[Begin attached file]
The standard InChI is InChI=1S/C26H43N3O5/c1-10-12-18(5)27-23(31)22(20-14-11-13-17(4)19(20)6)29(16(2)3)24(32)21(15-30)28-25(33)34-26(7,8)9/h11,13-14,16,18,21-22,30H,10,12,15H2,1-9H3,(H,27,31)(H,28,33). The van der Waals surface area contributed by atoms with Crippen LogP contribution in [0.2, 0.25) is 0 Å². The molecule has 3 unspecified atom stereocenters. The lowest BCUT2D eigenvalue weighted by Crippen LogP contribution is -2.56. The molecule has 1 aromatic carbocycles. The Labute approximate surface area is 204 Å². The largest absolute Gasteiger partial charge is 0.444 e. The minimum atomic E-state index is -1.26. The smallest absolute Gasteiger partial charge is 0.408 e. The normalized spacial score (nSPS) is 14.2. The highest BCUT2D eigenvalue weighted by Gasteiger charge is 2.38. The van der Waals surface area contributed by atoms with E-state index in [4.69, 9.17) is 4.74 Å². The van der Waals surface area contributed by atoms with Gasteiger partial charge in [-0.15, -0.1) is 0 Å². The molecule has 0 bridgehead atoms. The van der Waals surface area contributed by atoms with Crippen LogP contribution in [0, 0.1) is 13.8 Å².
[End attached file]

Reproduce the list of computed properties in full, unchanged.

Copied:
The standard InChI is InChI=1S/C26H43N3O5/c1-10-12-18(5)27-23(31)22(20-14-11-13-17(4)19(20)6)29(16(2)3)24(32)21(15-30)28-25(33)34-26(7,8)9/h11,13-14,16,18,21-22,30H,10,12,15H2,1-9H3,(H,27,31)(H,28,33). The van der Waals surface area contributed by atoms with Crippen LogP contribution in [0.2, 0.25) is 0 Å². The molecule has 3 unspecified atom stereocenters. The lowest BCUT2D eigenvalue weighted by Crippen LogP contribution is -2.56. The molecule has 1 aromatic carbocycles. The Labute approximate surface area is 204 Å². The largest absolute Gasteiger partial charge is 0.444 e. The minimum atomic E-state index is -1.26. The smallest absolute Gasteiger partial charge is 0.408 e. The normalized spacial score (nSPS) is 14.2. The highest BCUT2D eigenvalue weighted by Gasteiger charge is 2.38. The van der Waals surface area contributed by atoms with E-state index in [4.69, 9.17) is 4.74 Å². The van der Waals surface area contributed by atoms with Gasteiger partial charge in [-0.15, -0.1) is 0 Å². The molecule has 0 bridgehead atoms. The van der Waals surface area contributed by atoms with Crippen LogP contribution in [0, 0.1) is 13.8 Å².